When Dr. Edward Cary came to Dallas in 1890, no one could have predicted the immense impact he would have on both the city and modern medicine. His sheer determination that Dallas should have a top-tier medical school made UT Southwestern Medical Center possible.

Dr. Cary’s life started in Alabama, where he attended Union Springs Academy. He began experiencing eye trouble as a young man and became fearful he might go blind. At age 18, Dr. Cary came to Dallas to work for his brother who ran a medical and dental supply business. But his dream was to become an ophthalmologist. Frustrated by the quality of Texas medicine, Dr. Cary left to study at Bellevue Hospital Medical College in New York City. It was there that he was fit with glasses that, for the first time, corrected his troubling eye condition.

After graduating in 1898, Dr. Cary planned to permanently settle in New York. However, the death of his brother caused a return to Dallas in 1901 so he could care for his elderly mother. Dr. Cary believed the stay would be short-term, but his practice flourished because there were few qualified ophthalmologists in the city.

Soon he was invited to teach at the new University of Dallas Medical Department (the chosen name of the fledgling medical school, though at the time a University of Dallas had not been established). Six months later Dr. Cary was appointed Dean. At an American Medical Association (AMA) meeting, he heard a presentation that predicted any medical school not associated with a university would perish. This encouraged him to approach Baylor University and from that partnership Baylor University College of Medicine was established in 1903. Dr. Cary retained his position as Dean and received an honorary LL.D. degree from Baylor in 1916.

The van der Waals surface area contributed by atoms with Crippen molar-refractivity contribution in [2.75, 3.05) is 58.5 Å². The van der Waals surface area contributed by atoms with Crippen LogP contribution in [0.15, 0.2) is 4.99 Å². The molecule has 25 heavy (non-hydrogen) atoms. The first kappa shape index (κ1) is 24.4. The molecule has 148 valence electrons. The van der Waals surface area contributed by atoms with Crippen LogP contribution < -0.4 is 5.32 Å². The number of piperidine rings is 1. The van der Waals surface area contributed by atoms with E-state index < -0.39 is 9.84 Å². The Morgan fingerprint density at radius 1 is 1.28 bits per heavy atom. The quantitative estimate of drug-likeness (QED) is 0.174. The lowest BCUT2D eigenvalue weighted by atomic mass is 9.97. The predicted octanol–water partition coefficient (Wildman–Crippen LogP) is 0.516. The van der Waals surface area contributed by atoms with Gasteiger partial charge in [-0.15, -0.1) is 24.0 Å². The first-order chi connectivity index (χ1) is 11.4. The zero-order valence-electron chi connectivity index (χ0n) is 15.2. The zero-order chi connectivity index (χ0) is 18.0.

Following World War I, he stepped down as Dean to pursue building the first skyscraper in Dallas. The 18-story Medical Arts Building was completed in 1923 and contained 300 physicians’ offices, a small hospital, and operating rooms. Several years later, Dr. Cary was elected President of the AMA.

Even with these accomplishments, he never gave up his vision that Dallas should have an exceptional medical school. In 1939, Dr. Cary, Karl Hoblitzelle, and other civic leaders founded the Southwestern Medical Foundation. Today, it remains the most significant philanthropic partner of UT Southwestern.
When Baylor University College of Medicine moved to Houston, Dr. Cary and other Foundation trustees became determined Dallas would continue to have a medical school. Southwestern Medical College was formed in 1943. Although the medical school emerged during World War II, its first class graduated in 1944. Five years later, under Dr. Cary’s leadership, Southwestern Medical College became part of the University of Texas system.

In addition to founding UT Southwestern, Dr. Cary was one of the founders of the Dallas Historical Society. He also helped found and led the National Physicians Committee. In 1945, Dr. Cary was presented the Linz award as an outstanding citizen of Dallas. In 1947, on his 75th birthday, a scholarship fund was established in his name at UT Southwestern.

The Medical Center’s first permanent building, Basic Science Hall, was renamed the Edward H. Cary Building in his honor. One of the six academic colleges at UT Southwestern Medical School also is named in his honor. Additionally, the Southwestern Medical Foundation established the Cary Council, which is dedicated to creating a greater awareness of the mission of the Southwestern Medical Foundation and UT Southwestern.